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Elinor Glyn (née Sutherland; 17 October 1864 – 23 September 1943) was a British novelist and scriptwriter who specialised in romantic fiction, which was considered scandalous for its time, although her works are relatively tame by modern standards. She popularized the concept of the It-girl, and had tremendous influence on early 20th-century popular culture and, possibly, on the careers of notable Hollywood stars such as Rudolph Valentino, Gloria Swanson and, especially, Clara Bow.
Elinor Sutherland was born on 17 October 1864 in Saint Helier, Jersey, in the Channel Islands. She was the younger daughter of Douglas Sutherland (1838–1865), a civil engineer of Scottish descent, and his wife Elinor Saunders (1841–1937), of an Anglo-French family that had settled in Canada. Her father was said to be related to the Lords Duffus. Her father died when she was two months old; her mother returned to the parental home in Guelph, in what was then Upper Canada, British North America (now Ontario) with her two daughters. Here, young Elinor was taught by her grandmother, Lucy Anne Saunders (née Willcocks), daughter of Sir Richard Willcocks, a magistrate in the early Irish police force, who helped to suppress the Emmet Rising in 1803. Richard's brother Joseph also settled in Upper Canada, publishing one of the first opposition papers there, pursuing liberty, and dying a rebel in 1814. The Anglo-Irish grandmother instructed young Elinor in the ways of upper-class society. This training not only gave her an entrée into aristocratic circles on her return to Europe, it also led her reputation as an authority on style and breeding when she worked in Hollywood in the 1920s. Her grandfather on her mother's side, Thomas Saunders (1795-1873) was a direct descendant of the Saunders family who had possessed Pitchcott Manor in Buckinghamshire for several centuries. The family lived in Guelph for seven years at a stone home that still stands near the University of Guelph. By 1872, their mother had remarried and took the sisters back to Britain. They were preteens at the time and years later, would build their careers in the United States. Glyn's elder sister grew up to be Lucy, Lady Duff-Gordon, famous as a fashion designer under the name Lucile. Glyn's mother remarried in 1871 to David Kennedy, and the family returned to Jersey when Glyn was about eight years old. Her subsequent education at her stepfather's house was by governesses.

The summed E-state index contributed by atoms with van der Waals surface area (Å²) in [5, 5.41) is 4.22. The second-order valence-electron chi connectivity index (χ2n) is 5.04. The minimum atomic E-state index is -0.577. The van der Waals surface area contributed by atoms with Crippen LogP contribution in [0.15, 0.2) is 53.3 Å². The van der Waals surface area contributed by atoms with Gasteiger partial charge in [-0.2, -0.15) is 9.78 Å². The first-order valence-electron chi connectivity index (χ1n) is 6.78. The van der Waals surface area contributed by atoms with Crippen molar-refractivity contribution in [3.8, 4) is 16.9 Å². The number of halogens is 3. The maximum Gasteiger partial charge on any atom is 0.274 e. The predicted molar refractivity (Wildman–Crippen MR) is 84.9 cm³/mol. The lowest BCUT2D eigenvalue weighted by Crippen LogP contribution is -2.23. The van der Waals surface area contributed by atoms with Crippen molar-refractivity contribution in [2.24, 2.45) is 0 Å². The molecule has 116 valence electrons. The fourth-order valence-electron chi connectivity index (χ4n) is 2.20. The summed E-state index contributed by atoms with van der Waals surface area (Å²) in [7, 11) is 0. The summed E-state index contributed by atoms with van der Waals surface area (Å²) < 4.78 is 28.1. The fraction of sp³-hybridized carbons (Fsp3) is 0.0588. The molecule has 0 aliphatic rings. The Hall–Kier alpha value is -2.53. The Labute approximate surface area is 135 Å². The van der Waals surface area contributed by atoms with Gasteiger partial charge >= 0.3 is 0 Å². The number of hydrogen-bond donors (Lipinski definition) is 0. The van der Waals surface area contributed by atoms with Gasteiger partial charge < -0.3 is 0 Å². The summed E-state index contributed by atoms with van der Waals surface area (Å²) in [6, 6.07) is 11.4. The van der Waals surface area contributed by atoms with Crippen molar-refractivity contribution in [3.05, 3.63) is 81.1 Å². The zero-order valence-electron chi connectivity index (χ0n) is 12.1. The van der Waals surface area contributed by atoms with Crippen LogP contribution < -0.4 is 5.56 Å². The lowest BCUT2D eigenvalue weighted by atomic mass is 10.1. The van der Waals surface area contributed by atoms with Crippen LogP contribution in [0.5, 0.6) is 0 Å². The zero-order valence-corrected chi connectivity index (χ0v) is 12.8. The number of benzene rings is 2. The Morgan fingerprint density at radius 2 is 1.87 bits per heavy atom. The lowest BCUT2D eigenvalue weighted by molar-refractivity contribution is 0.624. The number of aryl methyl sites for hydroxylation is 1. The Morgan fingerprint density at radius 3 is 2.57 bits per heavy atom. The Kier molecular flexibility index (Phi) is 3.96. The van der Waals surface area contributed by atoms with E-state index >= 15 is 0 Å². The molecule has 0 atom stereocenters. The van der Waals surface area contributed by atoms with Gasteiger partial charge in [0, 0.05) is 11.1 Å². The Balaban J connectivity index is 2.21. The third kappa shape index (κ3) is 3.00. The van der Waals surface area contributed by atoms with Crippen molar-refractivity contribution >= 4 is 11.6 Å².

At the age of 28, the green-eyed, red-haired but dowryless Elinor married on 27 April 1892. Her husband was Clayton Louis Glyn (13 July 1857 – 10 November 1915), a wealthy but spendthrift barrister and Essex landowner who was descended from Sir Richard Carr Glyn, an 18th-century Lord Mayor of London. The couple had two daughters, Margot and Juliet, but the marriage foundered on mutual incompatibility. Glyn began writing in 1900, starting with Visits of Elizabeth, a book based on letters to her mother, although in her memoirs Lady Angela Forbes says that Glyn used her as the prototype of Elizabeth. Her marriage was troubled, and Glyn began having affairs with various British aristocrats. Her Three Weeks, about an exotic Balkan queen who seduces a young British aristocrat, was allegedly inspired by her affair with 16-years junior Lord Alistair Innes Ker, brother of the Duke of Roxburghe, and it scandalized Edwardian society. She had a long affair between circa 1907 and 1916 with George Curzon. She was famously painted by society painter Philip de László at the age of 48. As her husband fell into debt from around 1908, Glyn wrote at least one novel a year to keep up her standard of living. Her husband died in November 1915, aged 58, after several years of illness.
Elinor Glyn 1912 Philip Alexius de Laszlo -- British painter (1869-1937) 1912
Elinor Glyn Philip Alexius de Laszlo -- British painter (1869-1937) 1927
Preparatory Sketch of a Lady (Lucy, Lady Duff Gordon) 1913 Private Collection Oil on Canvas board 16 x 13 in. (40.6 x 33 cm.) Signed, dated and inscribed l.l. P. A. de László / 1913 London